In 2011, Ignite Funding found itself at a crossroads.

Since 1995, the Las Vegas-based company had functioned as the commercial lending element of a conventional mortgage business, but in the wake of the financial crisis, demand from developers and home builders for cash changed the business.

“We ramped up commercial lending,” Howard Robbins, a senior investment agent with Ignite, says. “From there, Ignite kind of took over the company, and now commercial lending is the entire business.”

Ignite facilitates hard money loans for home builders and developers in Nevada and Southern California by offering promissory notes secured by a deed of trust to investors.

Because Ignite links carefully screened borrowers and projects with suitable investors, lenders enjoy double-digit returns while being exposed to minimal risk. Today the firm boasts a $73 million servicing portfolio and over the past four years has funded more than $230 million in loans with investor capital.

After the 2009 financial crisis, hard-money lending carved a niche amid cash-hungry real estate developers and aspiring house flippers. That demand is still present: A 2015 report by Savills Studley, a New York-based real estate services firm, found that demand for real estate financing is rising, but banks aren’t loosening lending policies to meet the demand.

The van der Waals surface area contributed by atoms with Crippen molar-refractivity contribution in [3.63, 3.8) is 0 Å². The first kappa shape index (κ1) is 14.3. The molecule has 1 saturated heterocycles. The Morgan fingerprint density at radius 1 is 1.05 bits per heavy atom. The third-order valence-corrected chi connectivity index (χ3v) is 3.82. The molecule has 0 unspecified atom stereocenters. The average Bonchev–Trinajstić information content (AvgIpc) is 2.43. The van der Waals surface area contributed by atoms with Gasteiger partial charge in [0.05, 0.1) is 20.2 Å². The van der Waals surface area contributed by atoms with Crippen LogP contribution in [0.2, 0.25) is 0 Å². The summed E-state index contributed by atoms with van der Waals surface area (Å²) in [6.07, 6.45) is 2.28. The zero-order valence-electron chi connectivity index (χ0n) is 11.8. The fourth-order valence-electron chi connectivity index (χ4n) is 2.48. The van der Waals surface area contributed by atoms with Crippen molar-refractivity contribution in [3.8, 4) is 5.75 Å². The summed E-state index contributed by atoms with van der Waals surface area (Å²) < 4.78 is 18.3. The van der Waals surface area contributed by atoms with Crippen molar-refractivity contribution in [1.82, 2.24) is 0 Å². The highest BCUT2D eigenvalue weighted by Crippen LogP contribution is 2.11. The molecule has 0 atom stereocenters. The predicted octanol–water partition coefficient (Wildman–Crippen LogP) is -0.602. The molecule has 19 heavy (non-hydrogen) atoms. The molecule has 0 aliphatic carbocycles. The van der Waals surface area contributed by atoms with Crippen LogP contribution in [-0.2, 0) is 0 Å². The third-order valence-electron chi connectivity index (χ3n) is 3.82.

As investors demand alternatives to shield them from downturns in equities, maybe trust deed investing is a concept whose time has come.

Trust deed investors offer privately structured loans to borrowers, typically real estate investors who collateralize a property they plan on selling for a profit. The loans have short terms of usually two to three years and interest rates typically between 10% and 15%. Hard money rates are independent from the bank rate, relying more on market conditions. The rates sometimes approach the limitations of state usury laws.

Rajeev Kotyan became fluent with the product after co-founding Innovative Advisory Group, a Lexington, Mass.-based RIA specializing in wealth management and alternative investments, in 2008. The firm wasn’t focused on this loan type originally, but clients brought it to them.

“Very early on, our clients were investing in trust deeds,” Kotyan says. “That is where we came into the picture with these products.”

Now, Kotyan and his firm not only offer the investments, but also participate in trust deed opportunities themselves. In the past, single persons or entities have funded these loans, but more recently the loans have often been fractionalized among a group of investors.

For example, Newport Beach, Calif.-based is a peer-to-peer site that allows California real estate borrowers and trust deed investors to network. It was started by Sandy MacDougall in 2007 after he found that he was unable to keep up with demand from borrowers and investors for new properties to put money into.